Well I have to say I didn't quite expect this little turn of events.
As long-time readers might recall I bought a 6kw Generac EcoGen
generator back when we were just moving into the house
. It's had its problems over the years with dead oil pressure gauges, a cross-threaded spark plug that required servicing of the manifold, and a burst oil tank line that didn't want to keep oil in the generator anymore. But it's served us well and done a solid duty and I never regretted getting it for a moment.
And then there was last night.
I knew the generator would run that night because we've had a lot of overcast and semi-rainy days as of late, which prevent the batteries from ever reaching float. That was okay though since I always have plenty of propane on hand, and as it happened I had just swapped out an empty bottle for a fresh one that afternoon.
So when the generator fired up at approximately 2100 (~9 PM), I didn't think too much of it. It seemed to run fine for a minute or two, then it began fluctuating and "stumbling" with the attendant power fluctuations along with it. I wondered if possibly I'd accidentally opened the propane valve on the tank too quickly and thrown the slug valve (basically a fail safe that engages if the main valve is opened too quickly, as if it had been broken off). The generator stopped, so I pulled on shoes and hiked up there to take a gander.
The generator's display when I opened it was most puzzling, as it read "RPM Error". THAT didn't make sense...a restriction on propane (which is what I thought was the problem) would cause an "Underspeed" error not an RPM one. Still, I shut off the propane and then CAREFULLY re-opened the valve, reset the generator, and went into the solar shed to wait for it to auto-start (as I knew it would since it hadn't run very long at all).
After a few minutes we'd passed when the generator should have started, so I went back out to check things and see what was going on. The same error was displayed on the status, "RPM Error". That's weird, I thought. I toggled it to manual and it TRIED to start, making a hearty click noise over in the stator area (which is what spins around to generate electricity in a magnetic field). What the heck? thought I and I angled the flashlight down to get a better look...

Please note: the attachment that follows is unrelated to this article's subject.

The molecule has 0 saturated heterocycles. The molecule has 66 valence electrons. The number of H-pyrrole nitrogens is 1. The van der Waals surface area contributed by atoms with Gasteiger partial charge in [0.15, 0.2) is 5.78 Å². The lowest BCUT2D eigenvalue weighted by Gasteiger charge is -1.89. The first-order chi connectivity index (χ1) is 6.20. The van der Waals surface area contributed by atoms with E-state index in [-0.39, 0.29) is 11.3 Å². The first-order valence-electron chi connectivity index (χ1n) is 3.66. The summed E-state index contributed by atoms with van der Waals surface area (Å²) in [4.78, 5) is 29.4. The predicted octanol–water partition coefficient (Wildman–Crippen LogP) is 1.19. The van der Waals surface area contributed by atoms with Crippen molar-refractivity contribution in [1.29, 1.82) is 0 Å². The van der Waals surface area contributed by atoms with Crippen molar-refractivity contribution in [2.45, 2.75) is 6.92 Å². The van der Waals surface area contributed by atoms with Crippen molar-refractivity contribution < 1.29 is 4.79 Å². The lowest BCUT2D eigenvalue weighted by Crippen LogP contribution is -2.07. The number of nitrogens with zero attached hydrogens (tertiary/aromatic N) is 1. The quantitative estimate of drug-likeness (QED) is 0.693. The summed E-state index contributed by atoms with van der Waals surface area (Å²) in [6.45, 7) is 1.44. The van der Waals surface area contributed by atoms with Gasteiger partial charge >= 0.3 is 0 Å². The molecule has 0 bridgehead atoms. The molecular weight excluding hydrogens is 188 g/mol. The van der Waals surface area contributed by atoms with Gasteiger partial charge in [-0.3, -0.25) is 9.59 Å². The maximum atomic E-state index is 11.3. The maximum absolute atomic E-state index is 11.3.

...to find a sea of motor oil covering the entire bottom of the generator's interior!
Quickly taking off the front cover, I noticed oil running out the bottom and into the pea gravel. I looked around at the source, thinking at first that the work I'd done to fix the oil line had come loose--but it was fine. I then looked over towards the oil filter....
...to find that it had literally fallen off its threaded mount and was sitting in a pool of oil on the floor!
I have NO idea how that happened. It would have had to have taken a long time to work itself loose like that...The attachment is a hearty threaded mount just like on a car. But when it did work itself loose there was suddenly no oil going to the engine. Which quickly got really hot--and seized up completely. The low oil pressure signal didn't even have a chance to trigger; there was still oil against the trigger.
So now...we suddenly had no backup power at all.
I did a bit of research on the problem before hitting the sack and it seemed to be both rare and catastrophic. Several folks have prevented it by wedging a support under the filter (it hangs about 3" off the bottom of the generator), a solution which seems both pleasingly low tech and more reliable than how it works now (zero support at all).
However there is a silver lining. When I got up this morning and began researching where to get a replacement I quickly discovered that Generac had FINALLY added to the EcoGen line with a new (well, mid-2014) 15kw unit
! It produces 2.5 times the power of my existing (now dead) unit and better yet was already converted for 240V--I wouldn't have to invest another $120
to make that particular upgrade (FYI Generac, that's a stupid idea).
And so I whipped out my credit card, begged its forgiveness, and bought the 15kw EcoGen.
Now I've got to haul the old one back up the hill and get things ready for the new machine. I've got to say I'm looking forward to it though; having a bigger backup generator to replace what was arguably an undersized unit can't help but be a good thing.
More when it's here! Lots of money, but I'm excited too!
Steven in Colorado
My Construction Website
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